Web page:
Video: Medieval studies major illustrates the story of Charlemagne's elephant

Author: Todd Boruff

When honors medieval studies major Karen Neis ’16 took a class on Charlemagne, the unusual story of the emperor’s prized elephant resonated with her. She recalled that story when it came time to choose a senior thesis, ultimately leading her to produce an illustrated children’s book, Abul Abbas, The Elephant.

The book recounts the journey of the elephant that caliph Harun al-Rashid gave as a gift to Charlemagne around the year 800. In the story, a Christian, a Jew, and a Muslim all work together to transport the elephant 3,000 miles from Baghdad to Aachen.

"I think it's important to show children narratives from our past of religious cooperation so that they can make a better future, keeping true to their own faiths, but also respecting other people,” Neis said.

Drawing on the internationally renowned resources of Notre Dame’s Medieval Institute, Neis found models for her illustrations among manuscripts, illuminations, and art objects from Charlemagne’s time. Building on the skills she learned as a studio art minor, she hopes this project will be a springboard for her career after graduation.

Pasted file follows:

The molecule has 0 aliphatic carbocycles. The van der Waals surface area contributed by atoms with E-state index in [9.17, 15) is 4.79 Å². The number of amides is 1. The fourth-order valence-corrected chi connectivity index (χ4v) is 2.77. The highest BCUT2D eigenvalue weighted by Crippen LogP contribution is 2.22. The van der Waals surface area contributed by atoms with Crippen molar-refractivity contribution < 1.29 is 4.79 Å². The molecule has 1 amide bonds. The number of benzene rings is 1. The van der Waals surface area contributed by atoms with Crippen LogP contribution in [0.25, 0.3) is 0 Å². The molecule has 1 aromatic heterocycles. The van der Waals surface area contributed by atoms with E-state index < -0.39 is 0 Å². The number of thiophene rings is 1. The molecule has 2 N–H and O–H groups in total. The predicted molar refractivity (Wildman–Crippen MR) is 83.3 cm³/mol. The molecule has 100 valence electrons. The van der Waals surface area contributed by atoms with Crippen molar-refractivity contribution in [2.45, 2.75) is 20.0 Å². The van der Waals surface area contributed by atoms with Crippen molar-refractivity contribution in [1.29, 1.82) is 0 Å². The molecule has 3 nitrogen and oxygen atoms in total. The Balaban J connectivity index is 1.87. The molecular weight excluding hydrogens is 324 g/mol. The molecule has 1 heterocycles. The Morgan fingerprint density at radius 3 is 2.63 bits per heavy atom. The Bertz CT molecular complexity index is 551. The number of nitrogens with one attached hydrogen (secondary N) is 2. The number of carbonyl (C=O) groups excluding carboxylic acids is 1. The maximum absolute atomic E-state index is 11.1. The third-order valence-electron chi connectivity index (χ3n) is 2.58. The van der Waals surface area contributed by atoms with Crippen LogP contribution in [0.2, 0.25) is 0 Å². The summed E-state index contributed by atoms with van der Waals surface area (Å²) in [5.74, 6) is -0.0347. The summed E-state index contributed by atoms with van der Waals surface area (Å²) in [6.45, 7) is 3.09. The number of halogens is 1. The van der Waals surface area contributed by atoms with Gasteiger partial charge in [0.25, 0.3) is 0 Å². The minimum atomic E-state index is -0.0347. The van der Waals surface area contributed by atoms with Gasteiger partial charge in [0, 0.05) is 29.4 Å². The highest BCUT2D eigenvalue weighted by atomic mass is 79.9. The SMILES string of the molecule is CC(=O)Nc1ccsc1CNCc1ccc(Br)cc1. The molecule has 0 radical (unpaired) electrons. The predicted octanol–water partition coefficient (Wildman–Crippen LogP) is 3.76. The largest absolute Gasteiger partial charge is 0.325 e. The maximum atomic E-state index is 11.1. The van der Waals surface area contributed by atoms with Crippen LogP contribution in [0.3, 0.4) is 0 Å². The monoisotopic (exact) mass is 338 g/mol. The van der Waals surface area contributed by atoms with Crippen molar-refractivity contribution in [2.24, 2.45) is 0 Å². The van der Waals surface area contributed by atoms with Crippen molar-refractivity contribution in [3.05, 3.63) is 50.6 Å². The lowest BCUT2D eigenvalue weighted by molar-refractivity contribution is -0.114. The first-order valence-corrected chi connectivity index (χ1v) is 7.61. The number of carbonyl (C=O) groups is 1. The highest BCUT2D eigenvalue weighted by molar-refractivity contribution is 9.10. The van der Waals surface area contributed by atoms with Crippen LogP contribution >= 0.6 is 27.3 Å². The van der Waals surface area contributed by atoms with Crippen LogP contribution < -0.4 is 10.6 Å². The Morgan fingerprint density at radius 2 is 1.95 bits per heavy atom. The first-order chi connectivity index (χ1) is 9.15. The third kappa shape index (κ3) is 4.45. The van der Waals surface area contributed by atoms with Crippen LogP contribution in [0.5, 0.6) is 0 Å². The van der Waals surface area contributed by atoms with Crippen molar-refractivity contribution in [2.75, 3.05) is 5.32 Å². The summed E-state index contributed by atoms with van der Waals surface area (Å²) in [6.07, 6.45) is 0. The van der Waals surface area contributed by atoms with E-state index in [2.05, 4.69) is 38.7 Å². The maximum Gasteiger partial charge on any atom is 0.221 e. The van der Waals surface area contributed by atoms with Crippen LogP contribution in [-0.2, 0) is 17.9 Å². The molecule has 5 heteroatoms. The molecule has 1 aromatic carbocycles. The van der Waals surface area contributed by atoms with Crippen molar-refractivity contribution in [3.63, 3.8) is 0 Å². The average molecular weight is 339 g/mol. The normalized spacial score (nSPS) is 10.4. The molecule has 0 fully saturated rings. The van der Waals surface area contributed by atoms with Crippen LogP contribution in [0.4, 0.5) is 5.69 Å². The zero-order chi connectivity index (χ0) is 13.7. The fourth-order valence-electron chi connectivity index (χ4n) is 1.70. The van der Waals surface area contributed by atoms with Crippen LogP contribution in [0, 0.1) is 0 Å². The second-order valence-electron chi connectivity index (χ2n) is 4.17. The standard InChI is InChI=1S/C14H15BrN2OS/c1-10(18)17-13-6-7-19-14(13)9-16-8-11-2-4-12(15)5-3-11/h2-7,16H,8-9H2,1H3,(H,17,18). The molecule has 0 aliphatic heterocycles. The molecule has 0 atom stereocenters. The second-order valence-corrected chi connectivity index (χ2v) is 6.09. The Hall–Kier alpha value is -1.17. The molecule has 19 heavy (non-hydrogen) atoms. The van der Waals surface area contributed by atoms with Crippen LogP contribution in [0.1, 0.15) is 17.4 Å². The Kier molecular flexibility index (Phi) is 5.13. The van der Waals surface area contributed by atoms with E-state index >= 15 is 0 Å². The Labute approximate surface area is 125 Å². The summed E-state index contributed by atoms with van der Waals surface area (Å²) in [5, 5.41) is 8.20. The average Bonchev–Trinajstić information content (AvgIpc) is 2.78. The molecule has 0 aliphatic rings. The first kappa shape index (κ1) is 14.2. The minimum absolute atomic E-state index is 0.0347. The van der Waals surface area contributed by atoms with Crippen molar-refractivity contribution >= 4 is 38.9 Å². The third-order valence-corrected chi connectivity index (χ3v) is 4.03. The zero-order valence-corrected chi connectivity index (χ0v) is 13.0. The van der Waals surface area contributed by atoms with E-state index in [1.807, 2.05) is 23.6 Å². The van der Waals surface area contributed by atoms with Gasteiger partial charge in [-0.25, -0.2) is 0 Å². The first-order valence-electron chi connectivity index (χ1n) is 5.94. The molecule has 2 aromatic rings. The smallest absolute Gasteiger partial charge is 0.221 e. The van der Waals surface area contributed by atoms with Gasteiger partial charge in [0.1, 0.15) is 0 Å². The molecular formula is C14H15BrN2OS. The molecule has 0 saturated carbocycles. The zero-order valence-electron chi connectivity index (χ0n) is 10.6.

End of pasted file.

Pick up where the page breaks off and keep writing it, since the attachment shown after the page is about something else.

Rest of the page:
“I'd like to become a children's illustrator and learn more about how to incorporate not only medieval styles, but also my own imagination, into making more projects like this,” she said.

For her outstanding project, the Medieval Institute awarded Neis its annual Robert M. Conway Prize (formerly the Michel Prize), a cash award that goes to the year’s best undergraduate essay on a medieval topic written at any point in the student’s academic career.